SEDIMENT MOVEMENT AT INDIAN PORTS

Madhav Manohar

Abstract


India has a large coastline being bounded on three sides by water* On the vest side, the coastline faces the Arabian Sea. Similarly the coastline on the east side is bounded by the Bay of Bengal* The Indian ocean separates the Arabian Sea and the Bay of Bengal at the southern-most end of the coastline (Fig* 1] Since the last IS years, there have been proposals from time to time to establish new harbours or Improve existing harbours or save vast lengths of coastal strips from erosion by wave action In evaluating the merits and de-merits of the sites, a study of the coastal sediment movement is Important since what may be beneficial to a harbour may be harmful for preservation of a coastal strip* Defective planning may cause the loss of the entire shoreline and or the complete blocking of the harbour areas* Improper use of protective structures such as seawalls. breakwatersf groins, jetties etc* will not only be unscientific and uneconomical but accelerate the changes along the shoreline rather than stop them.
The frequent or long-term changes In shoreline, beach, offshore zone, inshore zone, under ground bars, spits, lagoons, tombolas and similar characteristics of the coastline have significant meanings regarding the sediment motion at the coastline* Hith respect to sediment available for motion, the shor< may be a source, a drain, ovemourlshed, undernourished, sufficiently nourished (Per Bruun, 1955), or a physiographic unit (Mason, 1950). With each type, coastal works will be dlfferent for shoreline improvement and for harbour maintenance. Erosion and accretion by natural processes extend upto offshore zones while with man-made structures, erosion will always start in th< inshore and foreshore zones of the shallow water area. This distinguishing feature in the changes of a shoreline will be a good and reliable preliminary check to determine the type of erosion* Having classified a shoreline according to its sediment nourishment and as a source or a drain, the type of coastal rotection may be selected tentatively. The selected works may then he studied by model techniques. If the premilinary analysis was complete and accurate, the tentatively selected type of coastal work will be found to be most satisfactory thereby saving unnecessary waste of time and money from testing various types of works by model analysis* This method of analysis will be found to be extremely useful in many countries where investigations of the coastlines are far from adequate* Analysis of the changes at existing coastal structures along the coastline and the interpretations of the results as outlined above will be the most satisfactory method* The coastline of India may also be Interpreted similarly in relation to erosion, accretion, and transportation of sediment from the data available from existing structures, harbours and coastal strips, and divided into arbitrary overnourished, sufficiently nourished and undernourished strips and classified as sources or drains as far as possible so that various suitable types of coastal protective structures may be suggested* Indian coastline as a preliminary step may be divided into the West coast facing the Arabian Sea and the East coast facing the Bay of Bengal since the characteristic features of both the coastlines are entirely of different nature with respect to the wind forces, erosion, accretion, and littoral drift along them.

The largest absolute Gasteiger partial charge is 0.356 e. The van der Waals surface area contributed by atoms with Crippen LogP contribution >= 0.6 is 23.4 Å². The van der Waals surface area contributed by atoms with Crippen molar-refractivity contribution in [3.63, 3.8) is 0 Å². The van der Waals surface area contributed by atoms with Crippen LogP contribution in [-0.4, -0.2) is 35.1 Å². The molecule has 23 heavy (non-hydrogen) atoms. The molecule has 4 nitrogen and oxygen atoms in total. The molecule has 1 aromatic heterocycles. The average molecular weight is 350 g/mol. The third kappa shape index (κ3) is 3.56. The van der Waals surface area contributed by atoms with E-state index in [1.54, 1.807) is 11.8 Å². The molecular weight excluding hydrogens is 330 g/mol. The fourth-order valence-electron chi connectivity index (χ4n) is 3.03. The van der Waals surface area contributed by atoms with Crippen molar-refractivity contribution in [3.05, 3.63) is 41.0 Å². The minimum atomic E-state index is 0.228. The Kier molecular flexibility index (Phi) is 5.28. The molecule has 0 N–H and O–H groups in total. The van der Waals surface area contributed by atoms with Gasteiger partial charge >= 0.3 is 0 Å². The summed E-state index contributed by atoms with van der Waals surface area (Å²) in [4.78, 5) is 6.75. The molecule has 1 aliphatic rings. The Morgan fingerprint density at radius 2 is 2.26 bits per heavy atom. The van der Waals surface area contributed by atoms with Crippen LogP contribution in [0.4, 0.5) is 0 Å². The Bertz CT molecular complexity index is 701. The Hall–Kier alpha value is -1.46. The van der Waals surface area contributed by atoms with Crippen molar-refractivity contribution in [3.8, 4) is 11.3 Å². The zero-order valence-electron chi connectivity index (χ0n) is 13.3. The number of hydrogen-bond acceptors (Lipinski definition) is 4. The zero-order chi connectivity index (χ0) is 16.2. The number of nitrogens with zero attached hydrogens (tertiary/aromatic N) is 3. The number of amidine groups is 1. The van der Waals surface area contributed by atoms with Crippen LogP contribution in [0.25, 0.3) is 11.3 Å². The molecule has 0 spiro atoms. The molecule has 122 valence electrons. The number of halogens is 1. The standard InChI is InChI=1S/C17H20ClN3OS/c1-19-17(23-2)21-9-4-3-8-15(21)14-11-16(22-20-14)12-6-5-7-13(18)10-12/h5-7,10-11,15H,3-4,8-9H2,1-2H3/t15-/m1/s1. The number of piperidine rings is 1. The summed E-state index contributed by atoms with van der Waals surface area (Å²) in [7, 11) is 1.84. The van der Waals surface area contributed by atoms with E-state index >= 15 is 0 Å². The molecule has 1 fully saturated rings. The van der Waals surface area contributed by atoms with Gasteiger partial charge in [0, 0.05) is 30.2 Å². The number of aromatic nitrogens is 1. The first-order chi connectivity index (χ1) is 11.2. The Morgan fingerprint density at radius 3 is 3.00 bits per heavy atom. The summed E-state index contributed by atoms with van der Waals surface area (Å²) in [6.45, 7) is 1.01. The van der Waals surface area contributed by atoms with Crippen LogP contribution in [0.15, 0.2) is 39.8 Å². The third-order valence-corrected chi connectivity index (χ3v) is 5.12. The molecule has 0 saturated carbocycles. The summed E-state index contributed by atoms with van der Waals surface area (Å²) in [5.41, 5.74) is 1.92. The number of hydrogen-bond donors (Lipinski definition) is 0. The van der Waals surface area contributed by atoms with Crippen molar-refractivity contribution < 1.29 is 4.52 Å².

Keywords


littoral transport; Indian ports; Arabian Sea; Bay of Bengal

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